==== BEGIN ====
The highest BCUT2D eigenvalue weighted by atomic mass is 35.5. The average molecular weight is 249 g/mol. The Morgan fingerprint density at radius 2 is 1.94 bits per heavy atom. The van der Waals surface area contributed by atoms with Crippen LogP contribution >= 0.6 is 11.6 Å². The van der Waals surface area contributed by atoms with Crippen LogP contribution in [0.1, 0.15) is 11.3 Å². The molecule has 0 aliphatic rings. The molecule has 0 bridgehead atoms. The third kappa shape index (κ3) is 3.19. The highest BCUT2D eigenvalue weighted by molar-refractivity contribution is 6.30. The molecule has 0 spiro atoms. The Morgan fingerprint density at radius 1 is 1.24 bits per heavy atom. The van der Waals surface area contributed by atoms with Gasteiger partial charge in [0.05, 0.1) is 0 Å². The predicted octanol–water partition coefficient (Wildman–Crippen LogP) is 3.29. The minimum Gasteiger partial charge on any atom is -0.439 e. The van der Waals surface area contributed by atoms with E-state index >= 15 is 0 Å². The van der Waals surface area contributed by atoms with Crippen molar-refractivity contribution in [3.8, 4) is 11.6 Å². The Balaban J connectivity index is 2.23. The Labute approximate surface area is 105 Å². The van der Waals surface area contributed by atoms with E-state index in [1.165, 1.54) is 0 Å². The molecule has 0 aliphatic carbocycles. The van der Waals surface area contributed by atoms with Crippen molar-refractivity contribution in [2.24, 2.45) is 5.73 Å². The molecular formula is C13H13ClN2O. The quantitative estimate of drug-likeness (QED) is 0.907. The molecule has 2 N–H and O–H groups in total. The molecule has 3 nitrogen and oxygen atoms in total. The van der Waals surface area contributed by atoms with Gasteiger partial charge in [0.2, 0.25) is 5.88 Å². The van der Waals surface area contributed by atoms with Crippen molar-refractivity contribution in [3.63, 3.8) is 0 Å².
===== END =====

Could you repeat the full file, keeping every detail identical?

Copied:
The highest BCUT2D eigenvalue weighted by atomic mass is 35.5. The average molecular weight is 249 g/mol. The Morgan fingerprint density at radius 2 is 1.94 bits per heavy atom. The van der Waals surface area contributed by atoms with Crippen LogP contribution >= 0.6 is 11.6 Å². The van der Waals surface area contributed by atoms with Crippen LogP contribution in [0.1, 0.15) is 11.3 Å². The molecule has 0 aliphatic rings. The molecule has 0 bridgehead atoms. The third kappa shape index (κ3) is 3.19. The highest BCUT2D eigenvalue weighted by molar-refractivity contribution is 6.30. The molecule has 0 spiro atoms. The Morgan fingerprint density at radius 1 is 1.24 bits per heavy atom. The van der Waals surface area contributed by atoms with Gasteiger partial charge in [0.05, 0.1) is 0 Å². The predicted octanol–water partition coefficient (Wildman–Crippen LogP) is 3.29. The minimum Gasteiger partial charge on any atom is -0.439 e. The van der Waals surface area contributed by atoms with E-state index >= 15 is 0 Å². The van der Waals surface area contributed by atoms with Crippen molar-refractivity contribution in [3.8, 4) is 11.6 Å². The Balaban J connectivity index is 2.23. The Labute approximate surface area is 105 Å². The van der Waals surface area contributed by atoms with E-state index in [1.165, 1.54) is 0 Å². The molecule has 0 aliphatic carbocycles. The van der Waals surface area contributed by atoms with Crippen molar-refractivity contribution in [2.24, 2.45) is 5.73 Å². The molecular formula is C13H13ClN2O. The quantitative estimate of drug-likeness (QED) is 0.907. The molecule has 2 N–H and O–H groups in total. The molecule has 3 nitrogen and oxygen atoms in total. The van der Waals surface area contributed by atoms with Gasteiger partial charge in [0.2, 0.25) is 5.88 Å². The van der Waals surface area contributed by atoms with Crippen molar-refractivity contribution in [3.63, 3.8) is 0 Å².